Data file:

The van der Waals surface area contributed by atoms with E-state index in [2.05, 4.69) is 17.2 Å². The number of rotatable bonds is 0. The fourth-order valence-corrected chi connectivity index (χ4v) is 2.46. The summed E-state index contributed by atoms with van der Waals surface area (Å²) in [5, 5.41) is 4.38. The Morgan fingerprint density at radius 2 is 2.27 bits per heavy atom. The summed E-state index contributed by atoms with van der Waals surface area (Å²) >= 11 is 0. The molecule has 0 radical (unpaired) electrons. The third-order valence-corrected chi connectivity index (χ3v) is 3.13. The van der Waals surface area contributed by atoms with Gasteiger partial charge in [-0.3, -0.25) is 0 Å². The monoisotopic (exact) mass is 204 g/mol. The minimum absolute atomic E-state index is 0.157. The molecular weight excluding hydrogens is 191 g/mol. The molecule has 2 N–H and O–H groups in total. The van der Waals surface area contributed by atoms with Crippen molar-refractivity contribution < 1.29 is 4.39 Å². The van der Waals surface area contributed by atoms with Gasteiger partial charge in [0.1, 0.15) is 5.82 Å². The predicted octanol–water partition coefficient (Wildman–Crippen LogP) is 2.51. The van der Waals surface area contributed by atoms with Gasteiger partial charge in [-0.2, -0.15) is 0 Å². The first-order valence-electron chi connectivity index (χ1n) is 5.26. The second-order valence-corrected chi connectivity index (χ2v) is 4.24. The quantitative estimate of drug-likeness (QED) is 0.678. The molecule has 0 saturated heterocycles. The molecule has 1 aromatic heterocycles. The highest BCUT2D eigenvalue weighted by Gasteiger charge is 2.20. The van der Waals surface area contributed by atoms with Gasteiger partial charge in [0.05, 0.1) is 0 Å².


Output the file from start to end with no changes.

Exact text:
The van der Waals surface area contributed by atoms with E-state index in [2.05, 4.69) is 17.2 Å². The number of rotatable bonds is 0. The fourth-order valence-corrected chi connectivity index (χ4v) is 2.46. The summed E-state index contributed by atoms with van der Waals surface area (Å²) in [5, 5.41) is 4.38. The Morgan fingerprint density at radius 2 is 2.27 bits per heavy atom. The summed E-state index contributed by atoms with van der Waals surface area (Å²) >= 11 is 0. The molecule has 0 radical (unpaired) electrons. The third-order valence-corrected chi connectivity index (χ3v) is 3.13. The van der Waals surface area contributed by atoms with Gasteiger partial charge in [-0.3, -0.25) is 0 Å². The monoisotopic (exact) mass is 204 g/mol. The minimum absolute atomic E-state index is 0.157. The molecular weight excluding hydrogens is 191 g/mol. The molecule has 2 N–H and O–H groups in total. The van der Waals surface area contributed by atoms with Crippen molar-refractivity contribution < 1.29 is 4.39 Å². The van der Waals surface area contributed by atoms with Gasteiger partial charge in [0.1, 0.15) is 5.82 Å². The predicted octanol–water partition coefficient (Wildman–Crippen LogP) is 2.51. The van der Waals surface area contributed by atoms with Gasteiger partial charge in [-0.2, -0.15) is 0 Å². The first-order valence-electron chi connectivity index (χ1n) is 5.26. The second-order valence-corrected chi connectivity index (χ2v) is 4.24. The quantitative estimate of drug-likeness (QED) is 0.678. The molecule has 0 saturated heterocycles. The molecule has 1 aromatic heterocycles. The highest BCUT2D eigenvalue weighted by Gasteiger charge is 2.20. The van der Waals surface area contributed by atoms with Gasteiger partial charge in [0.05, 0.1) is 0 Å².